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Surfer Jon Hines attacked by shark in Western Australia


Australian surfer Glen Folkard displays his massive scar and damaged surf board at his home in Newcastle on February 23, 2012 after he was attacked by a shark.



An Australian man, Jon Hines, is recovering after being attacked by a shark off Western Australia, the latest in a string of severe shark attacks in WA — several of them fatal.

The Associated Press cited a Department of Fisheries spokesman Michael Burgess as saying Hines was attacked Tuesday afternoon while surfing off Red Bluff beach 90 miles north of Carnarvon and 600 miles north of Perth.

Hines, 34, suffered bites to his abdomen and arm while fighting off the shark, but had been pulled from the water by a fellow surfer conscious.

He was wrapped in towels and driven almost two hours down unsealed roads to a waiting ambulance, according to Jim Caldwell, the local campground manager.

"We were keeping him talking, that was the main thing, to keep him coherent," Caldwell told The West Australian newspaper, describing the victim as "tough as nails."

"It was all about keeping the pressure on, the blood loss was our biggest concern."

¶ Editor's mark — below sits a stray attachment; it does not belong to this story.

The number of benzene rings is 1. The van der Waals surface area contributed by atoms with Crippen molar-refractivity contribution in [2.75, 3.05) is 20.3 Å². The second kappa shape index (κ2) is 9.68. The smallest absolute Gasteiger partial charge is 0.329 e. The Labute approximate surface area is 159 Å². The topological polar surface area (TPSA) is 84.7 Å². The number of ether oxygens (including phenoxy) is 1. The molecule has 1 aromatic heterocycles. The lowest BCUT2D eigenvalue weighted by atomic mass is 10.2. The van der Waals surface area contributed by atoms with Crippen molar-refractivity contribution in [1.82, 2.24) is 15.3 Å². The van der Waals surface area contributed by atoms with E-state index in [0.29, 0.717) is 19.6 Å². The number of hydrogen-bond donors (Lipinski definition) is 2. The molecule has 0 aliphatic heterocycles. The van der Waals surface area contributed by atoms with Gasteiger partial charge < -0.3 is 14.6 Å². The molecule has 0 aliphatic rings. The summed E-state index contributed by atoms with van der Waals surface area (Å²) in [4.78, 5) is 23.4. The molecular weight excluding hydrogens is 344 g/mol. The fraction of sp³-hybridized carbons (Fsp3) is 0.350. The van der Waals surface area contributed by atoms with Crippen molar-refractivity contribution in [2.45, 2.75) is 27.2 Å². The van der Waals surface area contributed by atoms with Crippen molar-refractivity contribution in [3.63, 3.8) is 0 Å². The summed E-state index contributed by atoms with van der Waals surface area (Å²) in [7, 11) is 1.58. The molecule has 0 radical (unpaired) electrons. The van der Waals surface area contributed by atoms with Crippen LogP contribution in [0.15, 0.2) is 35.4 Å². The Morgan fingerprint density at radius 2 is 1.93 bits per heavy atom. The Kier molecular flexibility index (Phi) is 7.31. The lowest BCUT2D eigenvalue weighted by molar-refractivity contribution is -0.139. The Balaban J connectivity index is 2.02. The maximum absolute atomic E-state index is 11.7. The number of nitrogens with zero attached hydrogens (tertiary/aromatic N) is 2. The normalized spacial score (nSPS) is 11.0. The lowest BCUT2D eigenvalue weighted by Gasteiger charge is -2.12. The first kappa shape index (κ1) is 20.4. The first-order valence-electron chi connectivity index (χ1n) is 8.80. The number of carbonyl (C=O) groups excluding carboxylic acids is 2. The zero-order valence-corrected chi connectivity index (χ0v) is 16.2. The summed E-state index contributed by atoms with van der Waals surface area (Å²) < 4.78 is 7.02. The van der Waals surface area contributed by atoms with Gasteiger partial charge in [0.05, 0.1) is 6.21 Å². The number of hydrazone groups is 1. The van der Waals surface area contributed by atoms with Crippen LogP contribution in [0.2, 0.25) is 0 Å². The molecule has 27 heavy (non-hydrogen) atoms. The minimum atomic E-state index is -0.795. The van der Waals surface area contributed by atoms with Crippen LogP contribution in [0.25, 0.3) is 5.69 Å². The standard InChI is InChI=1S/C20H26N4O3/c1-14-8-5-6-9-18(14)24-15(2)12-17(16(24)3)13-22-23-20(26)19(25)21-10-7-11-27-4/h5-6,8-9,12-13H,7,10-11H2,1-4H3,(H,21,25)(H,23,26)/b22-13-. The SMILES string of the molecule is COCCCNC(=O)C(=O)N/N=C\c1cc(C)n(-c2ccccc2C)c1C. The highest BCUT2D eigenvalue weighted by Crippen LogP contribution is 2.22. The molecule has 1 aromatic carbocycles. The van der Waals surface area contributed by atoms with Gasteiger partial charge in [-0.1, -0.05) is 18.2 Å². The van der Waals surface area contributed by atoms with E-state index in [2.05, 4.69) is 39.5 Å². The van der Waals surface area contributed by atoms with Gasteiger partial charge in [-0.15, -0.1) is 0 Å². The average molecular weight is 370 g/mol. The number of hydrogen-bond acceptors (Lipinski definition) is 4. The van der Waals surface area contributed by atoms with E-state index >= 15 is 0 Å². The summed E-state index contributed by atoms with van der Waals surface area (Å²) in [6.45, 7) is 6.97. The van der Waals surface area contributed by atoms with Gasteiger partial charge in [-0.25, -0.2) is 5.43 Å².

The Royal Flying Doctor Service then airlifted the man to Perth Royal Hospital.

Red Bluff beach — a "world-renowned" surfing spot heavily frequented by tourists, Carnarvon Shire chief executive Maurice Battilana told ABC Radio — was closed for 24 hours after the attack. cited WA surfing instructor Josh Palmateer, 42, as saying his friends who saw the attack had described it as "brutal."

"There was a big swell ... plenty of my mates were around there, they said it was pretty brutal,'' he said.

"A couple of them helped drag him in ... they heard him screaming for help and they thought he just hurt himself badly in a wipe-out.

"From what I hear he had to fight it off and it came back and had another go and that’s when it got him on the arm.

"He’s a lucky boy."

In the most recent attack six weeks ago, 24-year-old surfer Ben Linden was killed by a 16-foot great white shark about 100 miles north of Perth.

That was the fifth fatal attack in WA waters in less than 12 months and renewed debate about whether great whites should remain protected.

Western Australia Fisheries spokesman Tony Cappelluti told ABC radio it was "very difficult to speculate" what kind of shark it was in the latest attack, with tiger sharks "fairly prevalent" in the area but great whites also present.

The other fatal attacks, according to WAToday, were as follows:

March 2012: Peter Kurmann, 33, killed while diving off Stratham Beach, near Busselton, about 125 miles south-west of Perth;

October 2011: Bryn Martin, 64, believed taken by a shark while swimming at Cottesloe beach near Perth;

October 2011: American George Wainwright, 32, mauled to death while diving about 500 yards off Rottnest Island; and

September 2011: Kyle Burden, 21, killed while bodyboarding at Bunker Bay, about 180 miles south-west of Perth.

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